As expected, 2016 shattered the state’s record for grape production
according to numbers released on Wednesday by the Washington Wine Commission.
Washington produced 270,000 tons of wine grapes in 2016, easily surpassing the
previous record of 227,000 tons set in 2014.

The most shocking growth was in Cabernet Sauvignon,
which increased from 47,400 tons in 2015 to a whopping 71,100 tons in 2016. Overall, Cabernet Sauvignon accounted for 26% of the state’s
production, an indication that the variety is increasingly seen as a calling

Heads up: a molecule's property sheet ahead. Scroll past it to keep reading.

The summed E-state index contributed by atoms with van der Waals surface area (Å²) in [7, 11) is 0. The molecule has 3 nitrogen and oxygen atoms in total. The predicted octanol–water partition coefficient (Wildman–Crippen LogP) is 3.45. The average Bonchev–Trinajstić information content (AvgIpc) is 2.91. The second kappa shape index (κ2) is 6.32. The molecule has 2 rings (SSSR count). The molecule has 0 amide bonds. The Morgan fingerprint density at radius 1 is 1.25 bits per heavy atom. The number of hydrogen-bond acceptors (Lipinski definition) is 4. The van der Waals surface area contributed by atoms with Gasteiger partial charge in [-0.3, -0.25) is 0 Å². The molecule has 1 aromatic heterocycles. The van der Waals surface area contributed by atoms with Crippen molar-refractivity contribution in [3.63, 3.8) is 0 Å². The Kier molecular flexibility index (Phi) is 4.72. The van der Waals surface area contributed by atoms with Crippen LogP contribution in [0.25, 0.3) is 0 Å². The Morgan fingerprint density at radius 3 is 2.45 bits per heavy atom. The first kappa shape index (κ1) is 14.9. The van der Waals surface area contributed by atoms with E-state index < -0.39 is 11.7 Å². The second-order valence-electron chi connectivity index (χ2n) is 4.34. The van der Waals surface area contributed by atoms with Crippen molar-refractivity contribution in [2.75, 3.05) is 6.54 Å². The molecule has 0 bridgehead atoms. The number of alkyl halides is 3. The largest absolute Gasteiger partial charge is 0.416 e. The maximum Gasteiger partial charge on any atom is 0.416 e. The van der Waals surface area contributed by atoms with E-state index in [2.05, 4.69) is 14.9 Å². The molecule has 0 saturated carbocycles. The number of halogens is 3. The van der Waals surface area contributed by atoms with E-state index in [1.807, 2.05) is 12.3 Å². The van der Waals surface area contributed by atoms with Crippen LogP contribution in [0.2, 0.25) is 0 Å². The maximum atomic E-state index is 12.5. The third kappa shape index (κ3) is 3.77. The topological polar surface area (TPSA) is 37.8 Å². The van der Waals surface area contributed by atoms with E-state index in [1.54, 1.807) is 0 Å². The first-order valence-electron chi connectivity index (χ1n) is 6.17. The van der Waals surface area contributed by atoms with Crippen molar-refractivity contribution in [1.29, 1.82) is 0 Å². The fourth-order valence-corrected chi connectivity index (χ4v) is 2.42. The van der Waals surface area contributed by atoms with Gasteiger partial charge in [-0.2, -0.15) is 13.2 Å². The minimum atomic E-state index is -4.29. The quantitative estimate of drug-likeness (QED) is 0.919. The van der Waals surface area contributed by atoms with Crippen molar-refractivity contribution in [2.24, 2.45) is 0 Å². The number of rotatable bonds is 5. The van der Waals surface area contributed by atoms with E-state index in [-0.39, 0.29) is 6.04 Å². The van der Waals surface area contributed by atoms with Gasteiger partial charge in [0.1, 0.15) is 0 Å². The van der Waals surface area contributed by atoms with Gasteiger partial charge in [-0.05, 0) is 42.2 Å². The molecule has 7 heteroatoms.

card for the state.

A fruitful crop
in 2016 as well as additional plantings coming on-line most likely accounted
for the increases seen.

Significant growth was also seen in the other two major red
grape varieties, Merlot (48,400 tons up from 35,200) and Syrah (21,300 up from
16,000 in 2015). Overall, red grape variety production increased by a dramatic 39%.

White grape varieties showed a more modest 3% increase from
the previous year. Chardonnay showed a slight increase from 43,000 to 45,000
tons, while Riesling contracted for a second straight year, from 44,100 tons in
2015 to 41,300 tons in 2016.

Malbec was the state’s most expensive grape at an average of
$1,587 per ton, followed closely by Cabernet Franc at $1,576 per ton. Semillon
led white grape varieties at $1,054 per ton.

Read the full Annual
Production Report